The Cambridge Community Chorus will present a special commemorative concert of works by African-English composer Samuel Coleridge-Taylor on Sunday, Oct. 25, at 7:30 p.m.
The concert is funded in part by the Massachusetts Cultural Council and Harvard's Office of Government, Community and Public Affairs.
The concert features the centennial performance of Coleridge-Taylor's Hiawatha's Wedding Feast, Wills Morgan, tenor soloist; the Violin Concerto in g minor, Op. 80, John McLaughlin Williams, violin soloist; and two choral ballads: The Slave Singing at Midnight and The Quadroon Girl, E. Duane Heard, baritone soloist. This musical celebration will be directed by William Thomas.
Hiawatha's Wedding Feast, based on the Henry Wadsworth Longfellow epic poem, "The Song of Hiawatha," is considered Coleridge-Taylor's most famous and beloved work.
Hiawatha's Wedding Feast found instant audience appeal in his native England and also gained immense popularity here in the United States. At the turn of the century, Hiawatha's Wedding Feast was so popular with concert-goers that it rivaled the celebrity of Handel's Messiah and Mendelssohn's Elijah. A number of choral societies were formed specifically to perform Coleridge-Taylor's music and often bore his name.
The 100th anniversary of Coleridge-Taylor's Hiawatha's Wedding
Feast has historical significance for the Boston area because of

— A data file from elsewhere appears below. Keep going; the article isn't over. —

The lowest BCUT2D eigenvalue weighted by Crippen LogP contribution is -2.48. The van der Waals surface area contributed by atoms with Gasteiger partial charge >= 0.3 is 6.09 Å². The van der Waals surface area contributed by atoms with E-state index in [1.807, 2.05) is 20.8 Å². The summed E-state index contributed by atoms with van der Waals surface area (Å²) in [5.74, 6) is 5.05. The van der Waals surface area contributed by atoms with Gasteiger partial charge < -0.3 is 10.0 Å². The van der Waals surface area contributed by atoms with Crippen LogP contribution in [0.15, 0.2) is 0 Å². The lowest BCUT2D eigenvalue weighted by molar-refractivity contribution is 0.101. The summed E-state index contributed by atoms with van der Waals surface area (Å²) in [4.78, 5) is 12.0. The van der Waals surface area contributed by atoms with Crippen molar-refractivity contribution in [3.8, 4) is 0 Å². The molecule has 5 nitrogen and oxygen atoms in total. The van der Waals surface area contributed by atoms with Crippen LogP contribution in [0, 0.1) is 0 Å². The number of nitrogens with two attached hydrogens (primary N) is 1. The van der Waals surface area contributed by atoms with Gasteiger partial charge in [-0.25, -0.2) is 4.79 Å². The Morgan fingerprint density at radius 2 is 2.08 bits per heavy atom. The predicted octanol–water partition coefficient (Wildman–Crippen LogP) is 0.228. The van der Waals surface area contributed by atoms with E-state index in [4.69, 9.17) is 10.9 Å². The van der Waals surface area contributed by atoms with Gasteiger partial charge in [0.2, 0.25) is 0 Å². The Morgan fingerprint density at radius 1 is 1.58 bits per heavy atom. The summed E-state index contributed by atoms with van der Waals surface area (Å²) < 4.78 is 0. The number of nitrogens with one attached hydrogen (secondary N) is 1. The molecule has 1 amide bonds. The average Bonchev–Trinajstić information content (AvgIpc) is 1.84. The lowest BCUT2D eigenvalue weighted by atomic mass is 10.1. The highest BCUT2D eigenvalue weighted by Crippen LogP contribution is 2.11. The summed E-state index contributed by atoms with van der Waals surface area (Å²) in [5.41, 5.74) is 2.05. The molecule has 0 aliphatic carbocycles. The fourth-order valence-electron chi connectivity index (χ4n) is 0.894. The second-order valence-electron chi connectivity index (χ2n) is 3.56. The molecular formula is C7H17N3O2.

Longfellow's ties to the Cambridge community and to Harvard University.
"The Coleridge-Taylor Centennial Celebration is such a very special
project," states conductor Thomas. "Our concert comes at a time when there
is much focus being given to the restoration of Longfellow's Cambridge
residence on Brattle Street. Add to that the fact that Coleridge-Taylor was
one of the first black composers to achieve widespread recognition both in
Europe and in America, and that Longfellow was the poet laureate to a
century of American schoolchildren, you can tell the performance will be
the kind of evening that celebrates history, people, poetry, and music."
During the next several weeks, and as part of the centennial
celebration of Coleridge-Taylor's Hiawatha's Wedding Feast, the chorus will
sponsor a traveling audio-visual exhibit displaying materials about Samuel
Coleridge-Taylor and Henry Wadsworth Longfellow. Cambridge City Hall will
be one of the display sites, as well as the lobby of HMV Records in
The concert will take place in Sanders Theatre, 45 Quincy St. General admission is $10. Tickets are available at the Sanders Theatre box office, 496-2222; TTY 495-1642; noon-6 daily. Sanders Theatre is handicapped accessible. Limited free parking is available at the Broadway Garage, located on Felton Street between Kirkland and Broadway.
Copyright 1998 President and Fellows of Harvard College